What if being well, healed and whole was more of an inside job than we imagine? With external and internal assistance from God. Because the greater miracle, the alternative healing could be learning to live well with our problems and challenges, instead of being cured. And that is a path that will lead to our soul’s deeper wellness and tranquillity.

Wellness could look like having faith enough to trust all will be well even if it doesn’t look like it yet. God will always help us to be well equipped for everything we might face. We just need to ask for His help and receive His grace. You and I may not be “in the pink” or have everything “coming up roses” but we can rest in being perfectly known, cared for and loved by God.  And in knowing He will eventually make all things well for us.

All shall be well #quote from Julian of Norwich - roses - garden @poetryjoy.com

Longings

I want to sit
in the safest of places
cradled close
where your soft love-light is
where genuine peace exists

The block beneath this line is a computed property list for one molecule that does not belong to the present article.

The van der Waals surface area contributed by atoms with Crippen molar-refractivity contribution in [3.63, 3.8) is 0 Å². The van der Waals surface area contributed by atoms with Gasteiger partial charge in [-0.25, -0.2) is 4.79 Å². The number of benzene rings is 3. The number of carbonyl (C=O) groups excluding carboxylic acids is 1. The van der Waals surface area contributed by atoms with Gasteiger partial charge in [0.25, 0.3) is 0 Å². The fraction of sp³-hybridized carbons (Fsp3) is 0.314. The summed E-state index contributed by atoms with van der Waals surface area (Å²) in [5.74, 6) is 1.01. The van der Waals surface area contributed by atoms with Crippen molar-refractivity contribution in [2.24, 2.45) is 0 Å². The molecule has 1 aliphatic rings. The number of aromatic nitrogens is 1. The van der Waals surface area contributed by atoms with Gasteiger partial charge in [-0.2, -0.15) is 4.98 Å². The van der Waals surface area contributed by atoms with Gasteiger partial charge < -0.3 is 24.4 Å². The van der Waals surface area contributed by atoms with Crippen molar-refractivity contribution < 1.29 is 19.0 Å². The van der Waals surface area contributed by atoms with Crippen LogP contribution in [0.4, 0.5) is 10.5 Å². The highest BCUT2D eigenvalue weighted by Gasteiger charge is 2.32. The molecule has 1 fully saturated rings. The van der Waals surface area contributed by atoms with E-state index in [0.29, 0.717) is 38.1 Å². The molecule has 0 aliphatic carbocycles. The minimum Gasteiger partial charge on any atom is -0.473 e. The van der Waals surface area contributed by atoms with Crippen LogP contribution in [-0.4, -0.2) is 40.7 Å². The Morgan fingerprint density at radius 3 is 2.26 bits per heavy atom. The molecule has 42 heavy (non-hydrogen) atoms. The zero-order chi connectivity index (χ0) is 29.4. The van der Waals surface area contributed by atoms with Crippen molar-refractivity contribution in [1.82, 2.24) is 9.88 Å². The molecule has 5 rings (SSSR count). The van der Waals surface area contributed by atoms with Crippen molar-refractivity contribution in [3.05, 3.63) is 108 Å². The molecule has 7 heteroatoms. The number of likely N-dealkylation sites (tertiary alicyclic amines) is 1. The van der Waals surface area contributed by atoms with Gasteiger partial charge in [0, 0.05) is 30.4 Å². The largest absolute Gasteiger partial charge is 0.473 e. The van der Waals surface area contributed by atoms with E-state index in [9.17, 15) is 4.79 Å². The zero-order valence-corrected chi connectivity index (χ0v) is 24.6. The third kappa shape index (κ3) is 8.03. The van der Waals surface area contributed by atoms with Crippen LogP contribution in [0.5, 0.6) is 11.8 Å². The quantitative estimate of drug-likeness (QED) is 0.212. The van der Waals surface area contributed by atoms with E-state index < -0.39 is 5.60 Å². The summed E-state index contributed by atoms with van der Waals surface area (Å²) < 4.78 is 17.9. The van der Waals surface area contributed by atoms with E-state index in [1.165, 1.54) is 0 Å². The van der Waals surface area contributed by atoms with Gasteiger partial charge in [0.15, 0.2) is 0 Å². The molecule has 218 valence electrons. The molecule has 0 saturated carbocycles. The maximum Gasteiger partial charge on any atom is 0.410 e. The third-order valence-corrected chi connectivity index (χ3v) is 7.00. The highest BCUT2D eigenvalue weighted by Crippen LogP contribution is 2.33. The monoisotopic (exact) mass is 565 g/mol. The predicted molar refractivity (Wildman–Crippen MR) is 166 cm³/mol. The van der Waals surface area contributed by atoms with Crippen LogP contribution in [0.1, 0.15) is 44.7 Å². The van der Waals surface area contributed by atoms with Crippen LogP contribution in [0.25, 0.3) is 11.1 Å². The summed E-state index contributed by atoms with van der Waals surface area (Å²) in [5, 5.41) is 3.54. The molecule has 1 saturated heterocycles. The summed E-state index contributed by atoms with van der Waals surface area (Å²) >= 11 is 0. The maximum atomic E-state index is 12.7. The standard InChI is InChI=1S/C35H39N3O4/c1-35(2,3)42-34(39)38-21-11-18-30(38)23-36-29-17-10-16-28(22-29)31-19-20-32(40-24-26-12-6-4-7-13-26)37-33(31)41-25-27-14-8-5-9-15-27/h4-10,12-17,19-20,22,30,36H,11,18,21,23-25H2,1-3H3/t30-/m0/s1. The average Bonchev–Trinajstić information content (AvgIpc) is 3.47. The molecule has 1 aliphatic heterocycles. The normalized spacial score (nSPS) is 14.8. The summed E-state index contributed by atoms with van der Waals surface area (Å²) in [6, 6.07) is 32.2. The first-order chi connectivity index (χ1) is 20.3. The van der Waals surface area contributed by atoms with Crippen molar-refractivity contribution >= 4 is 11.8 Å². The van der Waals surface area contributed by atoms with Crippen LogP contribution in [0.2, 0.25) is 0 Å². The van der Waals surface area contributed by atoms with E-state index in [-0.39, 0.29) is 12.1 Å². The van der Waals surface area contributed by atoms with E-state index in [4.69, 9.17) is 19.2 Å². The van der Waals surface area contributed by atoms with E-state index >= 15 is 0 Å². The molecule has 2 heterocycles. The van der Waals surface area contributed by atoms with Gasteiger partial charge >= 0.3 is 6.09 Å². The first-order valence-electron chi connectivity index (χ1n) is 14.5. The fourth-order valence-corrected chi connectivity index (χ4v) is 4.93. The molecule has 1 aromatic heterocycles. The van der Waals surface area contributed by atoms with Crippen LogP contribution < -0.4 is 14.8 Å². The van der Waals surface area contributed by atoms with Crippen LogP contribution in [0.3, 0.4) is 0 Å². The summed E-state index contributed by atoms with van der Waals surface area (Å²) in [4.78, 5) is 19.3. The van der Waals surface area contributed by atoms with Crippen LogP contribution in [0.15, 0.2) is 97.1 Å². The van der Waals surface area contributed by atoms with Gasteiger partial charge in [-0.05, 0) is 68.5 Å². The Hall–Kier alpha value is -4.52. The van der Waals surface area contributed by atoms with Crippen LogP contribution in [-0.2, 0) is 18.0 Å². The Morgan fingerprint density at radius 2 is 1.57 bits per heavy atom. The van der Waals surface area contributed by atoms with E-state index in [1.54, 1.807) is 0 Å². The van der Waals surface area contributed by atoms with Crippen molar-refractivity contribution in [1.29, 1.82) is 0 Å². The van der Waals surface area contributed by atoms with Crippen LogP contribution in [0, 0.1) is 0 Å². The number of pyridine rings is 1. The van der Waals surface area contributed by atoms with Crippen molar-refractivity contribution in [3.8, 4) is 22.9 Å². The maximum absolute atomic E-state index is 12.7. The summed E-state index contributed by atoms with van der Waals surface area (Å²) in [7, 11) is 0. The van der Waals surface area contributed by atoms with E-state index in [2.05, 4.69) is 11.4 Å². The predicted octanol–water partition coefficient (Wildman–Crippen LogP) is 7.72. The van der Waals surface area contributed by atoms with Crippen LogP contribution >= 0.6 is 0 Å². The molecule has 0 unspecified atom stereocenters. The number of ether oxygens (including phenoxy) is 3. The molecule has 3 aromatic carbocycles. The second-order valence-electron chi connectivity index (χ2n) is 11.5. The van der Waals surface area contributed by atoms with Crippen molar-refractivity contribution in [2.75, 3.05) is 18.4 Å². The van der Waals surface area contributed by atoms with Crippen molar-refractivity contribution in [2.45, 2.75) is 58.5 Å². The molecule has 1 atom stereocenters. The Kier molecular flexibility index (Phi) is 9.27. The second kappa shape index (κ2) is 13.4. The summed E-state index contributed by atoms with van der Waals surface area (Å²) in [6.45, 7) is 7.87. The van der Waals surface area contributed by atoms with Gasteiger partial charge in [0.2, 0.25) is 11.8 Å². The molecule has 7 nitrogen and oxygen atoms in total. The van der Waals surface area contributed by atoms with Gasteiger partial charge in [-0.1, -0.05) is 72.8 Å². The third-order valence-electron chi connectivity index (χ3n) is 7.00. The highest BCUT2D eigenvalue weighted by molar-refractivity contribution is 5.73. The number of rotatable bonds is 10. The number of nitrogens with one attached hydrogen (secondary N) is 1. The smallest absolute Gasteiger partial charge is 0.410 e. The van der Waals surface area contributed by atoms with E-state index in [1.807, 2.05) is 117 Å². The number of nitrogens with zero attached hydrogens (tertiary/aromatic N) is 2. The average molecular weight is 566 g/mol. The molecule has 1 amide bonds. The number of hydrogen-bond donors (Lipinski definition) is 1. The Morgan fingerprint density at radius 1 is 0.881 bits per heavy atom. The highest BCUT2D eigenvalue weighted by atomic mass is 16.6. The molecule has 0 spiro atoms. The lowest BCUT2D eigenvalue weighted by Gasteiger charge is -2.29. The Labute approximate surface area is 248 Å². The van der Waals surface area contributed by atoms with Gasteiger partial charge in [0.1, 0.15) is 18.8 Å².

I want to abide
branch out with Spirit fruit
gaining strength
trust in your providence
stay rooted deep in Christ

I want to rise
like a bird freed from her cage
with hope and joy
well equipped and supplied
ready to face all of life

I want to stand
give my testimony of faith
and have courage
to go where you direct me
to minister to others
(C ) joylenton

well - cage - freed bird - longings poem excerpt (C) joylenton @poetryjoy.com

Once again, I’m delighted to be joining my five-minute-friday poem with the talented community of fellow wordsmiths gathering at our gracious host Kate Motaung’s place as we write on this week’s prompt of “well.” You are warmly invited to join us here and read the great variety of posts being shared. 🙂

name: discovering where your true identity lies

name - discovering where your true identity lies - id badge @poetryjoy.com

What’s in a name? Quite a lot, actually. It matters. Most parents spend a long time choosing their offspring’s name/s, although some of us might wish we didn’t have the one we ended up with.